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Sunshine State News: ICUF President- More Innovation in Education, Less Federal Control

Monday, February 25, 2013

You can’t open a newspaper or turn on the news without hearing the words “higher education,” but one place you won’t find those words is the U.S. Constitution.

Actually, you won’t find the word “education” anywhere in there, either. This is because, at the time the Constitution was written, education was not considered the responsibility of the federal government – or state and local governments. Instead, education at all levels was the domain of private institutions.

As decades passed, education became a growing focus of governments. The primary schooling levels were adopted in the 1800s and are now offered by local governments. Over time, federal spending in education has grown exponentially. But, with federal dollars come federal rules, regulations, programs and control. The No Child Left Behind Act (NCLB) has driven primary and secondary policy in the U.S. for more than a decade. We are now seeing the early days of efforts by the federal government to increase engagement in higher education policy, largely because our nation is seeking stronger economic competitiveness and improvement of our international standing in education. Policies like those in NCLB are not needed at the postsecondary level. Our higher education system needs innovation and creativity, both of which can be offered best by state governments and, more importantly, by the individual institutions of higher education.

While we know Article I, Section 8 of the Constitution doesn’t mention education, it does enumerate the tasks for which Congress is empowered to legislate. The Reserve Clause provides the states and the people with powers not enumerated. Yet, federal engagement in state education programs was bolstered 178 years later through the passage of the Elementary and Secondary Education Act of 1965 (ESEA). President Lyndon Johnson lobbied for the bill and allies, such as the National Education Association, supported the legislation. With the passage of ESEA, our nation began large-scale federal funding for education programs and initiatives.

In 1965, education was a part of the federal cabinet agency Heath, Education and Welfare. The U.S. Department of Education (USED) was created during President Jimmy Carter’s administration, after strong advocacy by Vice President Walter Mondale. The newly-minted Department was only a year old in 1980 when Ronald Reagan campaigned on a platform that included abolishing the Department altogether. The philosophy espoused then was that education was an issue best left to the states to control. The Department was never abolished and actually grew during the Reagan administration and has continued to grow. In 1980, the Department had a budget of just over $14 billion. More than three decades later, the 2012 USED budget has burgeoned to $68 billion – with $41 billion allocated for Pell Grants alone in postsecondary education, funding nearly 9.5 million students.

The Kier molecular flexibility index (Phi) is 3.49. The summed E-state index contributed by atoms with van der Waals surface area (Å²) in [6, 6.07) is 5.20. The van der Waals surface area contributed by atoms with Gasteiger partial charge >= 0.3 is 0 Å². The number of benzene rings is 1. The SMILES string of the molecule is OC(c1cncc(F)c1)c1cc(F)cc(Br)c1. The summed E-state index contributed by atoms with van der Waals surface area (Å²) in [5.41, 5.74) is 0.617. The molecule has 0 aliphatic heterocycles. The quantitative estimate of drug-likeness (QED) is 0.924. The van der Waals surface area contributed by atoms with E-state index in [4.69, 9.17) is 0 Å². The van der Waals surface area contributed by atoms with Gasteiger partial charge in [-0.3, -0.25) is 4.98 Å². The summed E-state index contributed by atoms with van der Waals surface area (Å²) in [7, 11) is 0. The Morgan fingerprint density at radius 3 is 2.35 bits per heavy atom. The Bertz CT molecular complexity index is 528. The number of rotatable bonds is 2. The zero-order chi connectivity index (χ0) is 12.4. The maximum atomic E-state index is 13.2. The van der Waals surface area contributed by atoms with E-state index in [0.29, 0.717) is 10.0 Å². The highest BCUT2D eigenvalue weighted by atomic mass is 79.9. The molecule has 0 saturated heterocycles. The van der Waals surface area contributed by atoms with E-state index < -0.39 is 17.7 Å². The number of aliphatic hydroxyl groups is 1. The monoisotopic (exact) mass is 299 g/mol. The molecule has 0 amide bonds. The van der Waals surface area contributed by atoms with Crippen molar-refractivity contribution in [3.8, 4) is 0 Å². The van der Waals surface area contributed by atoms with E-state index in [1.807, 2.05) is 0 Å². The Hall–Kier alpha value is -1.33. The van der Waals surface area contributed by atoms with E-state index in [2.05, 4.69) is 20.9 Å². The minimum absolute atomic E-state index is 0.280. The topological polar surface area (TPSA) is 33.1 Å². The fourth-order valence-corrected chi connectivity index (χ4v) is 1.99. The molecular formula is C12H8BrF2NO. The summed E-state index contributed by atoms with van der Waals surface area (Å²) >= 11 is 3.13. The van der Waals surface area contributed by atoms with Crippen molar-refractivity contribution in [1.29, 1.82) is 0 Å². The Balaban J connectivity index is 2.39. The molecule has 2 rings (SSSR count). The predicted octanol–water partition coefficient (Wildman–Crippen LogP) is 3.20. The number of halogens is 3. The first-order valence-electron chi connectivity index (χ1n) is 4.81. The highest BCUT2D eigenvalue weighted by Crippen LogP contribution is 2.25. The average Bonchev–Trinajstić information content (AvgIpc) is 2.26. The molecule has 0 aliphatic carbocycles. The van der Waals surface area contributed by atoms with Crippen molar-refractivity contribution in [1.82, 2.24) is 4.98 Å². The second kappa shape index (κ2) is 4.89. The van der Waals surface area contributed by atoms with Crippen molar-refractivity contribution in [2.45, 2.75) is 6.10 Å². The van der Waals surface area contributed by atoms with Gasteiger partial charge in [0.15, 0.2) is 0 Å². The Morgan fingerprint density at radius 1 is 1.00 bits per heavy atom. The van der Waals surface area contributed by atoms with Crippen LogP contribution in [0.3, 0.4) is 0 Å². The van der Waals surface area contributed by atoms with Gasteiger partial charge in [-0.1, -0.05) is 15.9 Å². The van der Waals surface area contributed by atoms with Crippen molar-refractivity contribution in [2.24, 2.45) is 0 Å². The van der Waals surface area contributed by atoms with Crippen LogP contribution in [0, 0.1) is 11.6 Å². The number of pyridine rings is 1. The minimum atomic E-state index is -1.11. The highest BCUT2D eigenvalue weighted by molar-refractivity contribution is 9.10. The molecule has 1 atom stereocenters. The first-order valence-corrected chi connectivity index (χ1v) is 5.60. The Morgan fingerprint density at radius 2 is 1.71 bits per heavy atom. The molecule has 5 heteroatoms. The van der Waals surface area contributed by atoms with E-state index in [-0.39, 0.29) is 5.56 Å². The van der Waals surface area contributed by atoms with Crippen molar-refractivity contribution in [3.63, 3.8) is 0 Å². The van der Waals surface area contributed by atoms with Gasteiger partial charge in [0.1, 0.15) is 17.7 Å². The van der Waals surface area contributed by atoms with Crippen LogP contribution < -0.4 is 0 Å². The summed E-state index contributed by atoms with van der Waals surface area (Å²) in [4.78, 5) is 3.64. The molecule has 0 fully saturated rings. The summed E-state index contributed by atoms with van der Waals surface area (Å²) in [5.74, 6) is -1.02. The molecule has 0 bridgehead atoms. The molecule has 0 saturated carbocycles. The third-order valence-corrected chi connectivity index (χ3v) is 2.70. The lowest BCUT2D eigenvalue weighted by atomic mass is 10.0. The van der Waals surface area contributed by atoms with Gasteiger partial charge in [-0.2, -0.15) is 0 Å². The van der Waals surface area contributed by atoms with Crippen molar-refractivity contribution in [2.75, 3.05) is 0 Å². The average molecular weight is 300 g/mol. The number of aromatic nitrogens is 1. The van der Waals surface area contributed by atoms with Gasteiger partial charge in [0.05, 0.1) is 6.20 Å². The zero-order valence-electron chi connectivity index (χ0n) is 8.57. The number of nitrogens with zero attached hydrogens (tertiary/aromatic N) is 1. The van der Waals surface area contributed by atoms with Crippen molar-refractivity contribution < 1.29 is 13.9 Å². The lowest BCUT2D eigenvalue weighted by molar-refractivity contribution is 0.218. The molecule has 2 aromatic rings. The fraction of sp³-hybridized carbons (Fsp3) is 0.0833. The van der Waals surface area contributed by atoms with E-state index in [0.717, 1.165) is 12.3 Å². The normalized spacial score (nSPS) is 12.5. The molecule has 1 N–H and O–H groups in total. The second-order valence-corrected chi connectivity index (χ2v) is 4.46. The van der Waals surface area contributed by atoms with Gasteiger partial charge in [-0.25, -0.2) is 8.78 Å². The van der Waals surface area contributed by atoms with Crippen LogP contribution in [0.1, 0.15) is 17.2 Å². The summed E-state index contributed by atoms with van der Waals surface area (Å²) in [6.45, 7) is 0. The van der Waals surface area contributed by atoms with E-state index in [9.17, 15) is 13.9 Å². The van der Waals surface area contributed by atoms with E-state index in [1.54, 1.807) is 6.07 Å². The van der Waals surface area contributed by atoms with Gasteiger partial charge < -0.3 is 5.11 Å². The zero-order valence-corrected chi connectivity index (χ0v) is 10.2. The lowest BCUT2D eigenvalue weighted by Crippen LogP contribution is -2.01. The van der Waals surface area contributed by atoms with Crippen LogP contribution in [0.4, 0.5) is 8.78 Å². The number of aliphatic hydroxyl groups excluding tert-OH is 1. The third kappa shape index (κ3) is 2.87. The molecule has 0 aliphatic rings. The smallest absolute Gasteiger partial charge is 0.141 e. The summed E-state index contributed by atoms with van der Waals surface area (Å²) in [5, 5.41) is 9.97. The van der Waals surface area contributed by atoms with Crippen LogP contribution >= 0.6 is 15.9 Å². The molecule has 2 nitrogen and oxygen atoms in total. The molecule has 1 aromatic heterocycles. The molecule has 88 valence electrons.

Since 1980, state and national perspectives on education have changed. In Florida, we expect $2.4 billion to be allocated toward Pell Grants in the upcoming fiscal year. But, as mentioned earlier, with federal spending also comes federal control and efforts to set policy. It is good, however, to always be mindful that the funds that flow from Washington came from the citizens of each state and the Department in large part serves as a conduit for returning funds back to the state’s citizens. Even with that in mind, we now see federal efforts to engage in setting standards, fiddle with costs, create national “scorecards,” and to try to manipulate what students take, how the credits are given and how does all that link to expected workforce needs. One can expect an increasing push by federal government authorities to either force or entice institutions to build programs of expected need in the expectation that students will follow.

One envisions a “Field of Dreams” strategy, as if building targeted education programs not driven by the market will magically serve as a magnet for student preferences. This task is best left to the states and to local institutions which know their own markets best and can build quality programs to best serve students in their area. States are also more likely to allow market forces to play a major role in the creation of high-quality college programs.  Florida is capable of serving as an ideal laboratory for educational innovation. Florida and its families know what is best for our students. Our institutions of higher learning already work closely with business and industry. We can always improve, but more control from Washington is not the answer. We need to allow our market-driven Florida economy to work – and it will, if it has the freedom to do so.

Dr. Ed H. Moore is president and CEO, Independent Colleges and Universities of Florida.

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